Oscar Health’s net loss narrowed 9% year-over-year, with an increase in policy premium revenue squeezing the New York City-based insurtech’s losses to $87.3 million during the first quarter of 2021.
During the first quarter ended March 31, Oscar generated $369.3 million in revenue, up 319% from $88.1 million during the same period last year. Much of the revenue was driven by policy premium growth, which increased 44% year-over-year to $823 million. The company credited the growth to an increase in membership, and a decline in reliance on reinsurance.
During the call, CEO Mario Schlosser said the company was on a path to achieve profitability by 2023. The pandemic’s disruption of care delivery models, combined with a heightened interest in risk-bearing relationships, would be key for helping the company grow going forward, he said.
“Post-pandemic, you’ve got the shift to virtual delivery of care, but you’ve also got the shift towards a more value-based care, more risk-taking,” Schlosser said. “Obviously, this is starting in government business, Medicare Advantage, but I think it’s making its way more and more into the commercial business as well.”
Membership grew to 542,220, up nearly 29% from 420,552 during the same time in 2020. Medicare Advantage enrollees more than doubled year-over-year to 3,628, and the startup’s new Cigna+Oscar partnership also counted nearly 3,600 beneficiaries since the start of the year. The lion’s share of the company’s membership continues to lie in individual and small group, however, with total enrollees in this sector coming to about 535,000.
Here are five things to know from the company’s first-quarter earning call:
1. Schlosser credited the ACA’s special enrollment period with helping add 50,000 new members during the first quarter, and he anticipates the advance premium tax credits will help grow membership even further going forward. Florida, Texas and California now represent the areas with the largest number of Oscar enrollees. So far, new members are not sicker than previously expected, and the company has not yet experienced adverse selection, he said. These members are also generally coming to Oscar directly, rather than through a broker, and are choosing the startup even though it does not often offer the cheapest plan in a market.
“In terms of the shift towards higher premium plans, that genuinely makes us think that it’s important to have a model where you deliver a great member experience, where people love model more than price,” Schlosser said.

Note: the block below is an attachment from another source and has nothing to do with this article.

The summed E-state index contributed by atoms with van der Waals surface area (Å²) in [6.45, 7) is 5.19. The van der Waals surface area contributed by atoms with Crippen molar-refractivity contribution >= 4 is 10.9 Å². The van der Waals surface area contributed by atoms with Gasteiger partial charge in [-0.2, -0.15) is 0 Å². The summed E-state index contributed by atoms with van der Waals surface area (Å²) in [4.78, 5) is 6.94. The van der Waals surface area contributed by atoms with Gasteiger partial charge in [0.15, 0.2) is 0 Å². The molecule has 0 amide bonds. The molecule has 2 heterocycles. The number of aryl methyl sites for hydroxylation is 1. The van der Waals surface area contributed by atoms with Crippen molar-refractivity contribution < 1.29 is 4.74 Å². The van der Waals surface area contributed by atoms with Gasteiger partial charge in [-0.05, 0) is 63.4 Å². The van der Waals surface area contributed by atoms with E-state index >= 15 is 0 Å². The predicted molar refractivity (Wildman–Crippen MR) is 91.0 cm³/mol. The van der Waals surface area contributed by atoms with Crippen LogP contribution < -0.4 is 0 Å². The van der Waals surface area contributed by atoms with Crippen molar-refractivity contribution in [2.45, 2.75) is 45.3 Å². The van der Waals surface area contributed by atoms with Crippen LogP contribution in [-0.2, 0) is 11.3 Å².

2. After the company’s initial public offering in March, and increasing profitability, Oscar cut its reliance on reinsurance partners for the year, Chief Financial Officer Scott Blackley said. Reinsurers essentially take a portion of a member’s premium for assuming some of their risk. In 2020, Oscar passed on 77% of its premiums to reinsurers; during the first quarter, the company ceded 44% of policy premiums.
“We’re not saying that we won’t go back and use quota share, but I think in the near-term we’re comfortable having a lower percentage,” Blackley said. “I’d expect that we would dynamically manage that going forward.”
3. Oscar plans to start next year with at least 72,000 enrollees on its +Oscar insurance technology services business. In addition to including members from third-party customers, like Health First Health Plans and Cigna+Oscar, the company will also count its own members as customers on this platform, which represents a strategic departure from the partnership strategy outlined in its S-1. The company will count 37,000 new Medicare Advantage members through its partnership with Health First, and 20,000 individual market lives on this platform.
Schlosser added that the company has built provider-sponsored health plans with the Cleveland Clinic, ACHN in South Florida and Montefiore.
“The next phase of growth, for the +Oscar business, will come from arrangements with providers looking to be at-risk either through provider-sponsored health plans, or from dedicated payers, particularly in Medicare Advantage, individual and small employer,” Schlosser said.
4. Oscar has now scaled its virtual primary care product across 82 counties. When its members use the Oscar Medical Group providers on the platform, Schlosser said they are 10% more likely to retain Oscar as their insurer, compared with those who did not use the digital program. The company incentivizes members to sign up for the virtual care program by offering them “dynamic discounts” on primary care services, and often free recommended secondary services, like lab tests.
5. The company’s medical loss ratio, or MLR, which measures how much of every dollar an insurer spends on its members’ care, came in at 74.4%. Schlosser said he expected to end the year with an MLR closer to 80%, as non-COVID-19 utilization picks up during the second half of 2021. Low utilization was offset by high COVID-19 costs that peaked in January, Schlosser said.